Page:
Fewer acres would be purchased as easements to protect wetlands and other sensitive lands under the new Agricultural Conservation Easement Program (ACEP), which is replacing three programs repealed by the 2014 farm bill. The Natural Resources Conservation Service published its final rule for ACEP in the Oct.18 Federal Register, after accepting comments on an interim final rule issued in May 2015. ACEP combines provisions of the Wetlands Reserve Program, Grassland Reserve Program and Farm and Ranch Lands Protection Program (FRPP), all of which were discontinued by the 2014 legislation. About half the amount of money will be available to buy easements, NRCS said in its final rule. Where WRP, GRP, and FRPP received $691 million per year from 2009-2013, ACEP will receive about $368 million annually, NRCS said. The amount of funding available and the increase in per-acre costs will result in a corresponding decrease in acreage enrolled under ACEP, NRCS said. From 2009-2013, approximately 1.7 million acres were enrolled under WRP, GRP and FRPP - an average of 340,000 acres per year.
The Forum was hrld on Oct 19 and is available in an audio file. Farm Foundation President Constance Cullman moderated the discussion. Former Deputy Secretary of Agriculture Kathleen Merrigan represented the Clinton campaign.
Ag Advisor Charles Herbster and Campaign Co-Chair Sam Clovis represented the Trump campaign.
The top Republican in the U.S. Congress dimmed hopes that lawmakers might end the embargo on Cuba after President Barack Obama leaves office, saying on Tuesday he intends to keep the trade restrictions in place. "As the past two years of normalizing relations have only emboldened the regime at the expense of the Cuban people, I fully intend to maintain our embargo on Cuba," U.S. House of Representatives Speaker Paul Ryan said in a statement. Some lawmakers had hoped attitudes in Congress might soften after Obama leaves office in January, even if Democrats do not win majorities in the House and Senate, especially with Americans accustomed to two years of freer travel and business. Cuban relations often come to the fore during U.S. election campaigns. Pro-embargo Cuban-Americans are an important Republican voting bloc in Florida, which often has close congressional races and is one of the swing states that can decide presidential elections. Ryan termed Obama's actions "efforts to appease the oppressive regime" in Cuba. He said they would strengthen its government and endanger U.S. companies' intellectual property rights.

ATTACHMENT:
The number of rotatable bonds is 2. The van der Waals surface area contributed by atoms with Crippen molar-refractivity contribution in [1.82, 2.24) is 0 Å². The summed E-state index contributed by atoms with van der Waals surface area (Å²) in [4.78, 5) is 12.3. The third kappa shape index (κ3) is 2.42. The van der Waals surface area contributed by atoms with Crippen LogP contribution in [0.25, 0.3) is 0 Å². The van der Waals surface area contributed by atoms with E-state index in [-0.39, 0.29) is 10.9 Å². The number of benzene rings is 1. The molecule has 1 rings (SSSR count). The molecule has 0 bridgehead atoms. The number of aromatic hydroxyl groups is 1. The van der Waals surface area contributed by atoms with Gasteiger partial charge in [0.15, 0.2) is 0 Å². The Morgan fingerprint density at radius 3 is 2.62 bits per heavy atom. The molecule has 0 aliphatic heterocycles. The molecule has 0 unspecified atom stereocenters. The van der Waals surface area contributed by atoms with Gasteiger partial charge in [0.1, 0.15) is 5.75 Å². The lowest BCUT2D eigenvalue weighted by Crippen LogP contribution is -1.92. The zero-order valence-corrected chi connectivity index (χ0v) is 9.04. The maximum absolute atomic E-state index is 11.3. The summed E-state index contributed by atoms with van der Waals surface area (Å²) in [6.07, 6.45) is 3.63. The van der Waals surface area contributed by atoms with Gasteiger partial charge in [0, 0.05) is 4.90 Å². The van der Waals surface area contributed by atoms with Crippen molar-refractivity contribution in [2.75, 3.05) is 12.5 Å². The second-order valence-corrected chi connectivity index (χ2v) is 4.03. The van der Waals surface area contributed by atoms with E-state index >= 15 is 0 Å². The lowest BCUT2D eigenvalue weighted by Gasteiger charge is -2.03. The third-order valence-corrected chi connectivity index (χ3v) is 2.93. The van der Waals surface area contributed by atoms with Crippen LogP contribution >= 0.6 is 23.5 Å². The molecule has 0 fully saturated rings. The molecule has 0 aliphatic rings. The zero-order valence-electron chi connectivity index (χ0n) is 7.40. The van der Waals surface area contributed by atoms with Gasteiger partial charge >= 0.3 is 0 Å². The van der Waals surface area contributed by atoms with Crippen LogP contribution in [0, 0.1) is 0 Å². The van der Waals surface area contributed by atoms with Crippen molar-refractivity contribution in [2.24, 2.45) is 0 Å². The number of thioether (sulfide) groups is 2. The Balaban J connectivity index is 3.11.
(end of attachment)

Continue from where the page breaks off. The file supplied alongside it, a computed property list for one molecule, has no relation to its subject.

Nick Clegg has claimed that quitting the European Union without staying inside the single market will devastate British farming. He said a hard Brexit would be followed by “punishing tariffs” on products including beef, cheese and wine, effectively pricing them out of their biggest export market. The former Liberal Democrat leader and deputy prime minister warned that reverting to rules governed by the World Trade Organisation (WTO) after the article 50 process has run its course could saddle companies with extra bureaucracy and costs that push them out of business. In a report published on Monday the Lib Dem MP gives a breakdown of the £11bn worth of agricultural products the UK sells to the EU each year and how they will be hit with an average tariff of 22.3%. This average is constructed from some extreme highs, including 59% on beef, 38% on chocolate, 40% on cheese and and some tariffs that are not so onerous, like the 14% on wine. Under WTO rules, he says these tariffs will also have to be applied to all imports into the UK until a trade deal with the EU is struck.
As U.S. dairy producers are facing the business-crippling burden of multiyear price lows, some are seeking more direct assistance to give producers a boost. However, the National Milk Producers Federation (NMPF) is keeping its eye on the goal of fixing the Dairy Margin Protection Program (DMPP) in the next farm bill. Sen. Patrick Leahy (D., Vt.) led a bipartisan, bicameral coalition of 56 members of the House and Senate in urging Office of Management & Budget (OMB) director Shaun Donovan to free up safety net funds to help dairy farmers across the nation who are struggling with declining milk prices. In a letter sent Oct. 13, Leahy and his partners requested that Donovan do all he can to support Agriculture Secretary Tom Vilsack in using existing authorities to expand and maintain U.S. domestic markets, encourage the domestic consumption of dairy products and help dairy farmers through the ongoing financial crisis. The U.S. Department of Agriculture on Oct. 11 announced another attempt at purchasing $20 million of cheddar cheese to reduce a private cheese surplus that has reached record levels as milk prices have plummeted. This move by USDA will also help food banks and other food assistance agencies, but many dairy farmers see it as a minimal investment compared to what is needed to help cope with low prices for producers and with surplus supplies.